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High staple food prices and market shortages at the start of the lean season

  • Key Message Update
  • Sudan
  • May 2022
High staple food prices and market shortages at the start of the lean season

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  • Key Messages
  • Key Messages
    • With the start of the lean season, IDPs, conflict-affected households, and very poor pastoral and agropastoral households in South Kordofan, Darfur, Blue Nile, Kassala, Red Sea states, and North Kordofan have likely exhausted their food stocks and are market dependent. Additionally, above-average staple food prices, high inflation, and the depreciation of the SDG are negatively impacting household purchasing power. To cope, household members are migrating for better labor opportunities such as gold mining, working as a herder for better-off households, spending their savings, and reducing non-food expenditures. However, with the start of the June-September rainy season, increased agricultural labor opportunities will likely improve household access to income and in-kind payments. 

    • Based on the NMME, WMO, and C3S forecasts, the June to September main rainfall season in Sudan is expected to be above average. Based on current atypical river water levels, current atypical flood extent, and past occurrences, there is an increased likelihood of a one-in-20-year flood occurring near major river basins in northern and eastern South Sudan and Sudan. There is a high likelihood of above-average streamflow in the upper reaches of the White Nile in South Sudan, the Nile in Sudan, and the Blue Nile, especially in July and August. Flooding is likely to destroy infrastructure, reduce market supplies to affected areas, reduce access to food and income-earning opportunities, and increase the incidence of waterborne diseases. In agricultural areas, flooding and waterlogging are likely to result in crop losses and reduce agricultural labor opportunities.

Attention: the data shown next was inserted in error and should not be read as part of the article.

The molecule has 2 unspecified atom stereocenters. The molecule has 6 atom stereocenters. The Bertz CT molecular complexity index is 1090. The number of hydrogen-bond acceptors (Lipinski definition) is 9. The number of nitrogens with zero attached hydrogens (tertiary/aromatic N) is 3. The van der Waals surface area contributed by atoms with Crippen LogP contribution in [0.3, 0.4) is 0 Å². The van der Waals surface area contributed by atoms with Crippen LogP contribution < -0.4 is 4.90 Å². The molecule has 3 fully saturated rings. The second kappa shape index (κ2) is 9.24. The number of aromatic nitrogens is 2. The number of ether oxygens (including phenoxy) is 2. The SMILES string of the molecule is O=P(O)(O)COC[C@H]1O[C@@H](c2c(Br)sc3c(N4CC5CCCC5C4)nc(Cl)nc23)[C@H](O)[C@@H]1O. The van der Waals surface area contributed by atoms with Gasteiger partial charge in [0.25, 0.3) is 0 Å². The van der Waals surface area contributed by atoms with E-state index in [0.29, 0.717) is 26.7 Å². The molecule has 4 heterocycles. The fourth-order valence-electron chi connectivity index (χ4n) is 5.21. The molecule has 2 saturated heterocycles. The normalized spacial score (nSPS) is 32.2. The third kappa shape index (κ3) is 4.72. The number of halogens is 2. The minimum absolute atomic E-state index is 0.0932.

• Sorghum and millet prices increased 15-20 percent across most markets between April and May, driven by reduced market supplies and above-average demand. In May 2022, the start of the lean season, sorghum's national average retail price is 252 SDG/kg, compared to 225 SDG/kg in April and 171 SDG/kg in March. Similarly, millet prices increased 10-20 percent in most millet production and consumption markets between April and May 2022, retailing on average at 555 SDG/kg in May compared to 515 SDG/kg in April and 410 SDG/kg in March. The atypically large increase in staple food prices is continuing to reduce household purchasing power as sorghum and millet prices are on average 150-250 percent higher than their respective prices in 2021 and over 550-650 percent above the five-year average.

    • Despite the recently concluded winter season harvest, locally produced wheat prices remained relatively stable. In May, locally produced wheat prices are trading at around 563 SDG/kg, around 200-250 percent above respective prices last year and five to seven times above the five-year average. Given Sudan's reliance on wheat imports from Russia and Ukraine to meet domestic demand, particularly in urban areas, the rising global wheat prices and limited access to hard currency to pay for imports is expected to keep bread prices high, limiting household purchasing power and increasing demand for sorghum and millet. Sudan is likely to continue attempting to import wheat from international markets; however, limited access to hard currency will likely limit Sudan’s ability to import enough wheat to meet national demand.    

    This Key Message Update provides a high-level analysis of current acute food insecurity conditions and any changes to FEWS NET's latest projection of acute food insecurity outcomes in the specified geography. Learn more here.

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